• Unless there’s a specific agreement or contract in place dictating when you should be paid, a good starting place is to set your invoices as ‘Due Upon Receipt’. This term generates the best cash flow position available for any business.
  • Make it easy for your customers to pay you. Put all necessary information on your invoice including where to send checks to, how to make a credit card payment, and accompany your invoice with typical customer information requests such as a Purchase Order number, a signed W-9, and any necessary correspondence that provides back-up to their purchase.
  • Consistently evaluate who your late-paying customers are and handle them expediently. Keep an open communication as to when they will make payment and why they were late so that the issue will not be repeated. Did you bill them as Due Upon Receipt but the customer has mandatory ‘Net 30’ payment policies you were unaware of? Do they utilize an online portal instead of receiving a physical invoice? Are they struggling with cash themselves—and if so, future sales to them should be monitored.

5. Disastrous Bill-Payment Procedures

The other area for managers to scrutinize is how it pays it bills. Just because you receive checks in the mail every day does not make it wise to disburse checks at that same rate. How you pay your bills must be a strategic and carefully monitored process. Common mistakes made are:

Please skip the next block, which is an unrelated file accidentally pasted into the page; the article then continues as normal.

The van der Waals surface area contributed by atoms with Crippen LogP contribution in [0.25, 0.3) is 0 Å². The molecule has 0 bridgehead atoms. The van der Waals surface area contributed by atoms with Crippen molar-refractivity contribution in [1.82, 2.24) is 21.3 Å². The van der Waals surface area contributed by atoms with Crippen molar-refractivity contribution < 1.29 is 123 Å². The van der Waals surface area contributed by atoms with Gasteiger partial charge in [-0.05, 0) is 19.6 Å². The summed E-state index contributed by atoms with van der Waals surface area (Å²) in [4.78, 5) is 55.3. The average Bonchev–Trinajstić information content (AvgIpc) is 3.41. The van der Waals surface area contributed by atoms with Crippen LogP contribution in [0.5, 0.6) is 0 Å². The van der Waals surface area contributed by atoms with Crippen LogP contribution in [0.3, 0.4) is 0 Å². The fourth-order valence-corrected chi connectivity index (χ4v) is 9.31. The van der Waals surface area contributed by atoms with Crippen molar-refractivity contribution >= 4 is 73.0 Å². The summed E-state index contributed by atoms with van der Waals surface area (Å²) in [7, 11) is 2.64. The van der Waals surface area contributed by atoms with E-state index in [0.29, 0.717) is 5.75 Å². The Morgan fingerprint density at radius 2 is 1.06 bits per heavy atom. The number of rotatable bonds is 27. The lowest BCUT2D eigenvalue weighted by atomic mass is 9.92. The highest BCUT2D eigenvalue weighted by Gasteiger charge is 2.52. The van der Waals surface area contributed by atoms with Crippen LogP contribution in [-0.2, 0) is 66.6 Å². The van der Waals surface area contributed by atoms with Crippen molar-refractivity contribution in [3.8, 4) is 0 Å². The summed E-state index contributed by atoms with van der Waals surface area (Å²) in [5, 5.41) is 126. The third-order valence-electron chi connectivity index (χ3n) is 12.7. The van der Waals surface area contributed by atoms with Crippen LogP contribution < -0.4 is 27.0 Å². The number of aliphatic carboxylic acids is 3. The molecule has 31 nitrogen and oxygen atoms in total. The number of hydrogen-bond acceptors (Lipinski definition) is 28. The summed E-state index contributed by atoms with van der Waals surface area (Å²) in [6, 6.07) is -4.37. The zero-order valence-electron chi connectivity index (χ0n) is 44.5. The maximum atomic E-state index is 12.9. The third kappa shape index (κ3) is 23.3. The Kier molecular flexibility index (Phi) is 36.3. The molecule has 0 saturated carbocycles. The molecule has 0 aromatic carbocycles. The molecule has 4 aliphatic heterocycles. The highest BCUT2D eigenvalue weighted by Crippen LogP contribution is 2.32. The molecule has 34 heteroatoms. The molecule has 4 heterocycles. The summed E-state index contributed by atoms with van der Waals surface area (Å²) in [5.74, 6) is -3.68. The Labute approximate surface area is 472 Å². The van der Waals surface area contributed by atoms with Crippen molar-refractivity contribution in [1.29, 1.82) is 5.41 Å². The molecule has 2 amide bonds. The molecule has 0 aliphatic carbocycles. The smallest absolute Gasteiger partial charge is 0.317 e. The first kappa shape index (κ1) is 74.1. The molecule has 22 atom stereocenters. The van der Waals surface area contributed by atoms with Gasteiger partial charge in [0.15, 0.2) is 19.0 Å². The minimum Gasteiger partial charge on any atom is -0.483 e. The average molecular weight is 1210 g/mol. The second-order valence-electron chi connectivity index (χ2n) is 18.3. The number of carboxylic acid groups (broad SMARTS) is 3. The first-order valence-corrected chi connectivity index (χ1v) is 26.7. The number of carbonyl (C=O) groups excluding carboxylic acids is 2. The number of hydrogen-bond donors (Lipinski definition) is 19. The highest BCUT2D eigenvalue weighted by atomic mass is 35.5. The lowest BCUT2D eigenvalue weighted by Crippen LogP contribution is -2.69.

• Un-negotiated bills – Before purchasing goods or services from your vendors, be sure to read the fine print on how they bill, and negotiate where needed in order to receive the best bang for your buck.
  • Utilize business credit – As mentioned earlier, charging an expense to a credit card eliminates a quickly decreasing cash flow balance.
  • Unreconciled bank accounts and cash reports – Any business that pays bills without understanding the current cash flow position of the organization is making a sore mistake. Before issuing vendor payments, (a) all applicable bank accounts should be reconciled to date so that the manager is aware of the current cash balance, and (b) a cash flow report should be presented so that the full picture of the business’s cash situation is understood in regards to future expected cash receipts from customers along with expected cash disbursements within the coming weeks.